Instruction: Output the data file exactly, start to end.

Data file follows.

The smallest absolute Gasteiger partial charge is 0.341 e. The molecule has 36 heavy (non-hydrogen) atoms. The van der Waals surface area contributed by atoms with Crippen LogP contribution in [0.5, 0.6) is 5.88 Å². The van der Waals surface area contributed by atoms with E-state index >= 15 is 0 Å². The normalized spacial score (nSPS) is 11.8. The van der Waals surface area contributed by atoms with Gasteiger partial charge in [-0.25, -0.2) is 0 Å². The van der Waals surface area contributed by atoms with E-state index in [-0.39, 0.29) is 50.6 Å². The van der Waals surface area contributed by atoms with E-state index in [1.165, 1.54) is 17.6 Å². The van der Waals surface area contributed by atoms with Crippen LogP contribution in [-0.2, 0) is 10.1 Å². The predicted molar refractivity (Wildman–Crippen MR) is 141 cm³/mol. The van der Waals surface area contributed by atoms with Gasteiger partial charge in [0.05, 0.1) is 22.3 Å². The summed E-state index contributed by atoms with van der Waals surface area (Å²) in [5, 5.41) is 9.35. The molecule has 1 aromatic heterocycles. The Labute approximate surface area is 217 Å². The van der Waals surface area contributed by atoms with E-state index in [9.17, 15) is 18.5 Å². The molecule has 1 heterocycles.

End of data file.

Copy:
The smallest absolute Gasteiger partial charge is 0.341 e. The molecule has 36 heavy (non-hydrogen) atoms. The van der Waals surface area contributed by atoms with Crippen LogP contribution in [0.5, 0.6) is 5.88 Å². The van der Waals surface area contributed by atoms with E-state index >= 15 is 0 Å². The normalized spacial score (nSPS) is 11.8. The van der Waals surface area contributed by atoms with Gasteiger partial charge in [-0.25, -0.2) is 0 Å². The van der Waals surface area contributed by atoms with E-state index in [-0.39, 0.29) is 50.6 Å². The van der Waals surface area contributed by atoms with E-state index in [1.165, 1.54) is 17.6 Å². The van der Waals surface area contributed by atoms with Crippen LogP contribution in [-0.2, 0) is 10.1 Å². The predicted molar refractivity (Wildman–Crippen MR) is 141 cm³/mol. The van der Waals surface area contributed by atoms with Gasteiger partial charge in [0.05, 0.1) is 22.3 Å². The summed E-state index contributed by atoms with van der Waals surface area (Å²) in [5, 5.41) is 9.35. The molecule has 1 aromatic heterocycles. The Labute approximate surface area is 217 Å². The van der Waals surface area contributed by atoms with E-state index in [9.17, 15) is 18.5 Å². The molecule has 1 heterocycles.